You are currently viewing How Much YouTube Pays Me as a Kenyan Creator

How Much YouTube Pays Me as a Kenyan Creator

When I first considered starting a YouTube channel, there was a lack of information, especially regarding earnings in the Kenyan context. YouTube pay varies based on factors like the geographic location of your viewers, among others which I’ll discuss later in this post. So, I decided to share what I earn from YouTube as a Kenyan creator, for anyone curious or looking for motivation to start their own channel.

For privacy reasons, I wouldn’t be disclosing my channel name

People start channels for different reasons; some, like myself, start as a hobby, while others are drawn by the potential to earn money from YouTube. These motivations dictate the type of content you should create.

YouTube is structured around niches, which are essentially different topics with varying pay rates. For instance, niches such as food and drink, lifestyle, travel, automotive, tech, finance, gaming, and emerging categories all have different earning potentials.

Within these niches, there are sub-niches. For example, within lifestyle, you might find makeup tutorials, apartment living tips, vlogs, and “day in my life” content, each catering to specific audience interests.

The key to success on YouTube is narrowing down your niche. Before starting a channel, ask yourself what you want to focus on. You can’t post recipes one day and then review the latest phone the next and expect to succeed. Instead, if you’re into cooking, stick exclusively to cooking. This makes it easier for YouTube to connect you with viewers who are interested in your content. If you choose to focus on cooking, narrow it down as much as possible; for example, specialize in Kenyan cooking exclusively and avoid mixing topics. This focused approach makes it easier to grow your channel.

How YouTube Monetization Works

Becoming monetized on YouTube involves becoming a partner with the platform. To qualify, you must accumulate 4,000 public watch hours within a year and have more than 1,000 subscribers. Watch hours indicate the total time viewers spend watching your videos. For instance, if your 10-minute video is watched to completion by 60 viewers, that totals 600 minutes or 10 hours of watch time.

Once you meet these criteria, you can apply for monetization. Upon approval, your YouTube channel becomes eligible to generate revenue.

Where Does YouTube Get Money to Pay People?

YouTube operates as a platform where users upload videos for others to watch. Instead of paying creators directly from its own funds, YouTube shares a portion of the revenue it generates from ads and YouTube Premium subscriptions with creators.

When you become a YouTube partner, any revenue earned from your videos is divided between you and YouTube. YouTube takes a 45% cut, while you receive 55%. For example, if your video earns $1,000, YouTube will pay you $550, retaining the remaining $450. Unlike some platforms, YouTube does not charge creators to upload videos, making its revenue-sharing model one of the most favorable among video-sharing sites.

How Much YouTube Pays Me

Maybe what you’ve been curious about: over the past three months, I’ve earned $630, which converts to approximately KSh 81,270 at the current exchange rate. However, earnings vary widely depending on factors such as views, audience location, viewer demographics, video length, and watch time.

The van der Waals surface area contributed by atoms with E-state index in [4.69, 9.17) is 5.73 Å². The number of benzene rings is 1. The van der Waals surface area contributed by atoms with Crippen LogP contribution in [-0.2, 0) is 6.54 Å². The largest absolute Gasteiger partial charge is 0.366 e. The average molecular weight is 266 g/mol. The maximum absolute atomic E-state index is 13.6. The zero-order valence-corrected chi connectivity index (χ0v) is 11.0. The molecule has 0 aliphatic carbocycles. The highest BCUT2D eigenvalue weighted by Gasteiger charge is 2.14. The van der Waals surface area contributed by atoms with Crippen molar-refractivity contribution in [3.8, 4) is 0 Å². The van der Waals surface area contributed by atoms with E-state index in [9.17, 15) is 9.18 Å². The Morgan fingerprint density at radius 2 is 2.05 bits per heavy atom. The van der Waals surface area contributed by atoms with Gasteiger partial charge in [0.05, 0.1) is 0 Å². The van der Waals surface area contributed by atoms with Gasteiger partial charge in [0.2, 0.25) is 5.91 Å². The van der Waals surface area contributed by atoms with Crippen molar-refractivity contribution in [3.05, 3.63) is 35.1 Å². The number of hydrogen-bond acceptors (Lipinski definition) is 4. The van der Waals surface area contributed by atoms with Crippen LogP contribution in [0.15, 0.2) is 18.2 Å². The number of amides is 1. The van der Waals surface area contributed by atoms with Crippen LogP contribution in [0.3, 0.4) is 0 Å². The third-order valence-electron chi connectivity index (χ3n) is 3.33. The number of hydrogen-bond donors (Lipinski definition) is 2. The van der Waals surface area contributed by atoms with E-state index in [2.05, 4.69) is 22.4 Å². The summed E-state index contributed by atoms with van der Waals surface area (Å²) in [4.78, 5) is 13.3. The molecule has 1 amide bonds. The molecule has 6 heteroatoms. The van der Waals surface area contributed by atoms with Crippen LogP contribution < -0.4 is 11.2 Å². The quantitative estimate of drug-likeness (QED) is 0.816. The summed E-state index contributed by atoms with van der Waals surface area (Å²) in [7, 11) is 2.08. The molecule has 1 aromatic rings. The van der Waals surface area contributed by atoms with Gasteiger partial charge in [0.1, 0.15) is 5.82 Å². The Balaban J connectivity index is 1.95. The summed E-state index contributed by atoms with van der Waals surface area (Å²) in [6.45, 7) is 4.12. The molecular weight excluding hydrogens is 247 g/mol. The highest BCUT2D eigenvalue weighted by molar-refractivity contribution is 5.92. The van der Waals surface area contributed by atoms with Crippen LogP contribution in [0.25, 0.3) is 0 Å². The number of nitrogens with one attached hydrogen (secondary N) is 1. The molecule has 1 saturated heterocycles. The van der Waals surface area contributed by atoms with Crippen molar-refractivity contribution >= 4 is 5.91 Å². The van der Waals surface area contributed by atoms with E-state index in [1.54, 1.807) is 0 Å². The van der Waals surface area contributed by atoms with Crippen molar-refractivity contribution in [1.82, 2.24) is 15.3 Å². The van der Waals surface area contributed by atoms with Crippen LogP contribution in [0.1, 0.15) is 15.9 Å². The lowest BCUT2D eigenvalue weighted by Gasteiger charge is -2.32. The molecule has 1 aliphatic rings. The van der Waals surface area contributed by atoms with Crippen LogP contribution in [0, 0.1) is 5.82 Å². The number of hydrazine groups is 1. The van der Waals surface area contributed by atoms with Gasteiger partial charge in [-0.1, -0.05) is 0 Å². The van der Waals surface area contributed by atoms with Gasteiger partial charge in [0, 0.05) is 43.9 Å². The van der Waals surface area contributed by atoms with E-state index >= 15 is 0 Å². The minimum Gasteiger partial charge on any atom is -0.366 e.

For views, the more you get, the more money you make—so higher views are better. Aim to create videos that attract as many views as possible.

Regarding audience location, what matters is where your viewers are located, not where you are. For instance, if most of your viewers are in the USA and you’re in Kenya, you’ll likely earn more than if your viewers were primarily from Kenya.

RPM (Revenue Per Mille) is a key metric—it represents how much you earn per 1,000 views. In the USA, for example, 1,000 views typically earn around $4, whereas in Kenya, the same number of views might earn around $1 or even less. Personally, I’m earning around $0.90 per 1,000 views, which can vary widely among channels.

To illustrate, if a video gets 10,000 views, it might only earn around $10. However, earnings are not per video but based on the total number of views and watch time across your channel per month. For instance, if your channel accumulates 1 million views in a month, you could earn around $1,000—a significant amount online. Yet, achieving high view counts isn’t easy, and earnings can fluctuate based on various factors.

Enough explanation—let’s dive into my specific statistics.

Youtube Earnings in Kenya

I started my channel in February, and by March, I was already monetized—surprisingly quick, as it typically takes most people an average of two years to reach 1,000 subscribers. In my case, I believe I was fortunate: one of my early videos gained 283,000 views in that month alone, providing the necessary watch time and subscribers for monetization.

Youtube Earnings in Kenya

In March, since it was only half a month for me, I earned $66. By April, with the entire month monetized, I made $240. In May, my views and watch time decreased slightly, resulting in earnings of $207. For June, I estimate earnings of around $160.

Currently, my channel has 9,000 subscribers and 30 lengthy videos uploaded. While these earnings may not seem significant, I’m grateful to be earning something. I hope this story inspires you to start your own channel!

Feel free to ask any questions below.

Also Read: How to Increase Your Fuliza Limit in 2024

Also Read: The Worst Loan Apps in Kenya (You Should Avoid)

Also Read: 10 Popular Banks in Kenya Ranked Worst to Best